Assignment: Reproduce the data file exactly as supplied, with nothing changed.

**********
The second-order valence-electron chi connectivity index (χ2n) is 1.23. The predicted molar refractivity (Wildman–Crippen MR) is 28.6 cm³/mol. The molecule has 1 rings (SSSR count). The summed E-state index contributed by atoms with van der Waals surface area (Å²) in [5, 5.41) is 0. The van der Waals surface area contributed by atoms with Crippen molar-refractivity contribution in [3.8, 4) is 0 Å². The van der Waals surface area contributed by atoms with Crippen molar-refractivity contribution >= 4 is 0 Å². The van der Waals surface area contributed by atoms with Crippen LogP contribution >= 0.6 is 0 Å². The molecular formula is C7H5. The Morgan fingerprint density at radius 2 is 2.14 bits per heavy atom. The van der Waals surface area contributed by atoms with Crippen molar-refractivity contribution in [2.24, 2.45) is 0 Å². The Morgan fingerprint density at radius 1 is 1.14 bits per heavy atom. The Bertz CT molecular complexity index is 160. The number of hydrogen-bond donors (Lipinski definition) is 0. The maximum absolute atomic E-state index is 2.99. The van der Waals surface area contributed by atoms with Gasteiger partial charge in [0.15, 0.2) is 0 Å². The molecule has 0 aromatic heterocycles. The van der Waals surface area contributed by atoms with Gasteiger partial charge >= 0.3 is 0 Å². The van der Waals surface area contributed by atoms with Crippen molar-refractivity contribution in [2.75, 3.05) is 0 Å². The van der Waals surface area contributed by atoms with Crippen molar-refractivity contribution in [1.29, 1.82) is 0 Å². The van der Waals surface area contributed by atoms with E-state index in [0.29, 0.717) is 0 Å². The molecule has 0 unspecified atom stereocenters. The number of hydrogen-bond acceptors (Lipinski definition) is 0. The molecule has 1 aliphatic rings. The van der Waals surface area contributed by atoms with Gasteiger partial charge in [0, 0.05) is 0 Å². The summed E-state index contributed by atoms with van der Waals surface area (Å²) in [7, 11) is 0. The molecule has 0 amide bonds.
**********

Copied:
The second-order valence-electron chi connectivity index (χ2n) is 1.23. The predicted molar refractivity (Wildman–Crippen MR) is 28.6 cm³/mol. The molecule has 1 rings (SSSR count). The summed E-state index contributed by atoms with van der Waals surface area (Å²) in [5, 5.41) is 0. The van der Waals surface area contributed by atoms with Crippen molar-refractivity contribution in [3.8, 4) is 0 Å². The van der Waals surface area contributed by atoms with Crippen molar-refractivity contribution >= 4 is 0 Å². The van der Waals surface area contributed by atoms with Crippen LogP contribution >= 0.6 is 0 Å². The molecular formula is C7H5. The Morgan fingerprint density at radius 2 is 2.14 bits per heavy atom. The van der Waals surface area contributed by atoms with Crippen molar-refractivity contribution in [2.24, 2.45) is 0 Å². The Morgan fingerprint density at radius 1 is 1.14 bits per heavy atom. The Bertz CT molecular complexity index is 160. The number of hydrogen-bond donors (Lipinski definition) is 0. The maximum absolute atomic E-state index is 2.99. The van der Waals surface area contributed by atoms with Gasteiger partial charge in [0.15, 0.2) is 0 Å². The molecule has 0 aromatic heterocycles. The van der Waals surface area contributed by atoms with Gasteiger partial charge >= 0.3 is 0 Å². The van der Waals surface area contributed by atoms with Crippen molar-refractivity contribution in [2.75, 3.05) is 0 Å². The van der Waals surface area contributed by atoms with Crippen molar-refractivity contribution in [1.29, 1.82) is 0 Å². The van der Waals surface area contributed by atoms with E-state index in [0.29, 0.717) is 0 Å². The molecule has 0 unspecified atom stereocenters. The number of hydrogen-bond acceptors (Lipinski definition) is 0. The molecule has 1 aliphatic rings. The van der Waals surface area contributed by atoms with Gasteiger partial charge in [0, 0.05) is 0 Å². The summed E-state index contributed by atoms with van der Waals surface area (Å²) in [7, 11) is 0. The molecule has 0 amide bonds.